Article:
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Key defence protein may cause cancer: Study


Geneva :A protein that usually fights viral infections may also cause cancer by taking advantage of a weakness in DNA replication process to induce mutations in our genome, a new study has found.

Cancer is caused by the growth of an abnormal cell which harbours DNA mutations, ‘copy errors’ occurring during the DNA replication process.

If these errors do take place quite regularly without having any damaging effect on the organism, some of them affect a specific part of the genome and cause the proliferation of the mutant cell, which then invades the organism, according to researchers from the University of Geneva (UNIGE) and Russian Academy of Sciences.

APOBEC, which usually functions as protecting agent against viral infection, is a useful, yet dangerous, intrinsic cellular protein. It has only the power of modifying single-stranded DNA – viral DNA being frequently single-stranded.

Our double-stranded human DNA should therefore not be altered. But researchers have observed that mutations induced by APOBEC can be found in many tumorous cells, throughout the genome.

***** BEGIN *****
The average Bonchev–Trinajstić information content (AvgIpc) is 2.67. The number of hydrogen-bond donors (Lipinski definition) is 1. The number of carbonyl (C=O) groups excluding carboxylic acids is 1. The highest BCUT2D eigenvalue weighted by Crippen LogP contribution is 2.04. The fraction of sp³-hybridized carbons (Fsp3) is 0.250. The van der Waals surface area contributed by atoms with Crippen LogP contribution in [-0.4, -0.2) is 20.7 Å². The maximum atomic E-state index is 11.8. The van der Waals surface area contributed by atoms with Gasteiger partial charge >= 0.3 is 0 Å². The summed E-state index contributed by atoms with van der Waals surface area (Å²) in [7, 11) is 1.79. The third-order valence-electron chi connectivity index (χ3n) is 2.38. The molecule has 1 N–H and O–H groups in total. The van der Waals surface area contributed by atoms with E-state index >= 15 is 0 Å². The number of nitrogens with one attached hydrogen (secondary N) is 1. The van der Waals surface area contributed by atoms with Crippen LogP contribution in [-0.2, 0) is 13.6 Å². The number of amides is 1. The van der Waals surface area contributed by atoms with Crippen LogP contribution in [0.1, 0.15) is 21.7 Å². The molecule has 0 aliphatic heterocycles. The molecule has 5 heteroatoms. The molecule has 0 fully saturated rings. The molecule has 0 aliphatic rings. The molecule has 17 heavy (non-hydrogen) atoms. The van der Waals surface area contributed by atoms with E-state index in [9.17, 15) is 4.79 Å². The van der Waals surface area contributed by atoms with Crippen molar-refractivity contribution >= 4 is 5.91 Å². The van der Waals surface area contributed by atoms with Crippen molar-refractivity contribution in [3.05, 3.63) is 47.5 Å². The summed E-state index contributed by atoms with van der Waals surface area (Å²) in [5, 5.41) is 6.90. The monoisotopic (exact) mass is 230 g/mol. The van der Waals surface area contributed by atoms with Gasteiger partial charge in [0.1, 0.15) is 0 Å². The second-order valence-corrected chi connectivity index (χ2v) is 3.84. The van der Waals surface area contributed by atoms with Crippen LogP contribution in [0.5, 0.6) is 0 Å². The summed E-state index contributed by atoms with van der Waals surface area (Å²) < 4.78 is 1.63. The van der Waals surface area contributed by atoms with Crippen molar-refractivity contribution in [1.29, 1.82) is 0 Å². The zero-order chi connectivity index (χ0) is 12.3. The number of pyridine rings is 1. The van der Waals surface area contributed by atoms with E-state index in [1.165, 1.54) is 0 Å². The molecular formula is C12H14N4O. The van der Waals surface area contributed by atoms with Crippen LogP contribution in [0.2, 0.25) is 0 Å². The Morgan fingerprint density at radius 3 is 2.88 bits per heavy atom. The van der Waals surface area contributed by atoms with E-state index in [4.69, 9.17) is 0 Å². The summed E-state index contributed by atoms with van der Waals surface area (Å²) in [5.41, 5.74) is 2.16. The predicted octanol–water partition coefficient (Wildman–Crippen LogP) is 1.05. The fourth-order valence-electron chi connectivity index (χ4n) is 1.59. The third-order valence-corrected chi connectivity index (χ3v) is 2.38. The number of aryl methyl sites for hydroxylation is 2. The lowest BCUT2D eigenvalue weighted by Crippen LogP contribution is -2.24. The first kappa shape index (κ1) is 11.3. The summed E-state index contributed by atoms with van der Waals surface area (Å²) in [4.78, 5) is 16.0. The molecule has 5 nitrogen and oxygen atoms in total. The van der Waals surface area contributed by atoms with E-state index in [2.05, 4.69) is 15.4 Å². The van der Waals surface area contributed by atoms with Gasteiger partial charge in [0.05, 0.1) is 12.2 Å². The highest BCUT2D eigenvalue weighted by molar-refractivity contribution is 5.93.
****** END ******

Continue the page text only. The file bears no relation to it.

Scientists have already brought the evidence that about 20 per cent of APOBEC mutations originate from an abnormality in the DNA, called ‘double-stranded breaks’ which leaves, for a period of time, a part of DNA in a single-stranded state. It is this particular moment that APOBEC targets to cause multiple mutations.

Researchers have now understood the mechanism governing the remaining 80 per cent of APOBEC-related mutations.

During the cell division process, the DNA must be replicated according a precise process and timing to produce two identical copies from the original DNA. The replication begins at a specific location.

The separation of the two original strands and the synthesis of the new ones then result in a replication fork – the new strands are rebuilt as the fork moves along the chromosome, researchers said.

During DNA replication, the two strands are replicated by different mechanisms which depend on the direction of the replication fork. If one of the two strands is constructed right away, the second one cannot be reconstructed as quickly.

As a result, one strand, the ‘leading strand’, never exists as single-stranded DNA, whereas the other one, the ‘lagging strand’, remains single-stranded for some time.

“We were able to identify the direction of the replication fork for about 20 per cent of the genome, and found twice as many mutations on the lagging strand, compared with the leading strand,” said Sergey Nikolaev from UNIGE.

With this discovery, scientists brought evidence that APOBEC takes advantage of the moment when the lagging strand remains single, therefore weaker.

The findings were published in the journal Genome Research.


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